What is Working Memory?
Working memory is one of the brain’s executive functions that allows us to work with information without losing track of what we are doing. Working memory holds new information in place so the brain can work with it briefly and connect it with other information. It also helps the brain organize new information for long-term storage so that it can be accessed later on.
There are three types of memory – working memory, short term memory and long term memory. It can be helpful to think of working memory as a tray that you temporarily put items on so they can go into storage. Your long term memory is like a cupboard where these items are stored and short term memory is like the open shelves of this cupboard.
When children have poor working memory it is as if they cannot hold many items on their tray and these items fall off or get lost. This can mean their brain stores information in a jumbled way or it may mean the information is not retained at all. The average individual has a working memory that can hold approximately 7 items or ‘chunks’ of information at a time. Children with poor working memory can hold 1-3 items which essentially means their tray can only keep a small amount on it at a time.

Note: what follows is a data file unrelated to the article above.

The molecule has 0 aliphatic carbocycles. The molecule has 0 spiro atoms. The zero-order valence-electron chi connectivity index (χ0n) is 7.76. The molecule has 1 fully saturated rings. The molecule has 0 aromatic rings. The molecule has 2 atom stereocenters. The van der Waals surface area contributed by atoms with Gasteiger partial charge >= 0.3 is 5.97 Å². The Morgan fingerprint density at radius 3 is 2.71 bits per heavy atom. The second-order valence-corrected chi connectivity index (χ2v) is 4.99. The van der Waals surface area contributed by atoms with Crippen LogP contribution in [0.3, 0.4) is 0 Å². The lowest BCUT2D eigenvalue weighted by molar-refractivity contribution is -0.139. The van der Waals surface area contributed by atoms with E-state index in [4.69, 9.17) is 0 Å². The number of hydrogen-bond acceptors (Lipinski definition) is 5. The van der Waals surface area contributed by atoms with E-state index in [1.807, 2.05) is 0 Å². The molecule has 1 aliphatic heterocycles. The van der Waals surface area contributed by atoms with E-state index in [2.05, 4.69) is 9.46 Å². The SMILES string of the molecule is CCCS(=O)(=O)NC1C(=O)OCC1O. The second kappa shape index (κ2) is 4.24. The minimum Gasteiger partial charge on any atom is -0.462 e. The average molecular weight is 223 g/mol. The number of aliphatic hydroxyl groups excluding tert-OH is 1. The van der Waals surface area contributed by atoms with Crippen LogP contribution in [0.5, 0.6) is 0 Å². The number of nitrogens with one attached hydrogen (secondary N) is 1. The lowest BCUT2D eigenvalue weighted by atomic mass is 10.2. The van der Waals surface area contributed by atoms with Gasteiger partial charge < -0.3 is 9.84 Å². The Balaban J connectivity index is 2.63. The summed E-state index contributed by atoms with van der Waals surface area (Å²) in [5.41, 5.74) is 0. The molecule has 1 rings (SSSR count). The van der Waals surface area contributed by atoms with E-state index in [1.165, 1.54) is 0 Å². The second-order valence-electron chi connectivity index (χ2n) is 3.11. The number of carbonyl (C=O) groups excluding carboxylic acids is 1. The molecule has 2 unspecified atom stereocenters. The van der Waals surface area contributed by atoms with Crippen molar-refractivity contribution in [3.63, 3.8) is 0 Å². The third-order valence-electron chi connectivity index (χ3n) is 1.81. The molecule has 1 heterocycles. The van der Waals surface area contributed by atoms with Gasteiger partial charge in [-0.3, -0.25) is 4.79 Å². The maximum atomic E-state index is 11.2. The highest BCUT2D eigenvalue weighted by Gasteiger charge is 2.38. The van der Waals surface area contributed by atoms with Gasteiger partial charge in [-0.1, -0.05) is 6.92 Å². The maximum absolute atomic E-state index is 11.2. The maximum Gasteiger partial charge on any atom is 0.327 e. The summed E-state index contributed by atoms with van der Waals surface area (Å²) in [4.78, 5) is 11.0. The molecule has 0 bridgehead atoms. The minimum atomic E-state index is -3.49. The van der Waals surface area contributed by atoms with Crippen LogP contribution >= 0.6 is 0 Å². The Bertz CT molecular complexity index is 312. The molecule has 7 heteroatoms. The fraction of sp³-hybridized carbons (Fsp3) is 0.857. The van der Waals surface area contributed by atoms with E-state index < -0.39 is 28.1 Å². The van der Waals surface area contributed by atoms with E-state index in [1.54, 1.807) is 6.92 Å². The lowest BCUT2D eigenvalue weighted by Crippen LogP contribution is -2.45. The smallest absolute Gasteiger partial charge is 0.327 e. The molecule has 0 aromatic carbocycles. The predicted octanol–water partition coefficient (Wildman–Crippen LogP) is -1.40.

There are many tasks that place a heavy load on working memory including:
• Remembering multi-step instructions
• Performing mental maths sums
• Reading comprehension
• Constructing written expression
• Spelling a long or complex word
• Recalling details from a spoken passage or story
Working memory difficulties are common in children with specific learning disorders such as Dyslexia and Dyscalculia. In addition, children with Attention Deficit Hyperactivity Disorder often have difficulty with executive function skills including working memory. Children with working memory deficits need specific support strategies. These include simplifying verbal information such as instructions and breaking down tasks into a manageable number of steps. It can also help to teach strategies such as using mind maps, making lists and note taking to ensure information is retained.
Butterfly Psychology for Kids can identify if a child is experiencing working memory difficulties as part of a comprehensive intellectual and educational assessment. Strategies to support working memory issues are also provided in the psychology report that is developed for your child as part of the assessment. For more information click here.
Adapted from: What is working memory? www.understood.org How working memory affects the five stumbling blocks of Dyslexia (Podcast: Dyslexia Explored)